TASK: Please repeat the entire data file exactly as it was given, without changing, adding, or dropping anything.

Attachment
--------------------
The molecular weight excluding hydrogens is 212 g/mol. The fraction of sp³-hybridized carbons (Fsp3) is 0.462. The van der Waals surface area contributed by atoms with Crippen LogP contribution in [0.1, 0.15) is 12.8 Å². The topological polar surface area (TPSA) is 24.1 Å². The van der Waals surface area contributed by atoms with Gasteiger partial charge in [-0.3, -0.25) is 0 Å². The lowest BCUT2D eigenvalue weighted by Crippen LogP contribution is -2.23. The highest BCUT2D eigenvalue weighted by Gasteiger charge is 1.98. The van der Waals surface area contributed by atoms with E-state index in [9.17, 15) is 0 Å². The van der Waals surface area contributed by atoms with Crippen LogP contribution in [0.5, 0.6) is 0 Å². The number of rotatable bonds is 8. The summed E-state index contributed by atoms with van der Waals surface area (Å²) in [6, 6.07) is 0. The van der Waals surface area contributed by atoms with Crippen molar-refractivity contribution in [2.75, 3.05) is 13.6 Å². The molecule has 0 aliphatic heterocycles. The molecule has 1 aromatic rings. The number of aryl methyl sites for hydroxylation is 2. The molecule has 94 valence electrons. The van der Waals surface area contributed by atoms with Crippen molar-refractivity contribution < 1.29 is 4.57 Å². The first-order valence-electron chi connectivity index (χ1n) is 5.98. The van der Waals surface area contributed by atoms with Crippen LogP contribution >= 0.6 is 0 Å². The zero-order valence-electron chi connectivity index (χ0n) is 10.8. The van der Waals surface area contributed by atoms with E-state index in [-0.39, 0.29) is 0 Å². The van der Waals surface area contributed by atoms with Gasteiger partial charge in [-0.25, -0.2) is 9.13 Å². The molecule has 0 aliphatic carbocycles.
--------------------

The molecular weight excluding hydrogens is 212 g/mol. The fraction of sp³-hybridized carbons (Fsp3) is 0.462. The van der Waals surface area contributed by atoms with Crippen LogP contribution in [0.1, 0.15) is 12.8 Å². The topological polar surface area (TPSA) is 24.1 Å². The van der Waals surface area contributed by atoms with Gasteiger partial charge in [-0.3, -0.25) is 0 Å². The lowest BCUT2D eigenvalue weighted by Crippen LogP contribution is -2.23. The highest BCUT2D eigenvalue weighted by Gasteiger charge is 1.98. The van der Waals surface area contributed by atoms with E-state index in [9.17, 15) is 0 Å². The van der Waals surface area contributed by atoms with Crippen LogP contribution in [0.5, 0.6) is 0 Å². The number of rotatable bonds is 8. The summed E-state index contributed by atoms with van der Waals surface area (Å²) in [6, 6.07) is 0. The van der Waals surface area contributed by atoms with Crippen molar-refractivity contribution in [2.75, 3.05) is 13.6 Å². The molecule has 0 aliphatic heterocycles. The molecule has 1 aromatic rings. The number of aryl methyl sites for hydroxylation is 2. The molecule has 94 valence electrons. The van der Waals surface area contributed by atoms with Crippen molar-refractivity contribution < 1.29 is 4.57 Å². The first-order valence-electron chi connectivity index (χ1n) is 5.98. The van der Waals surface area contributed by atoms with Crippen LogP contribution >= 0.6 is 0 Å². The zero-order valence-electron chi connectivity index (χ0n) is 10.8. The van der Waals surface area contributed by atoms with E-state index in [-0.39, 0.29) is 0 Å². The van der Waals surface area contributed by atoms with Gasteiger partial charge in [-0.25, -0.2) is 9.13 Å². The molecule has 0 aliphatic carbocycles.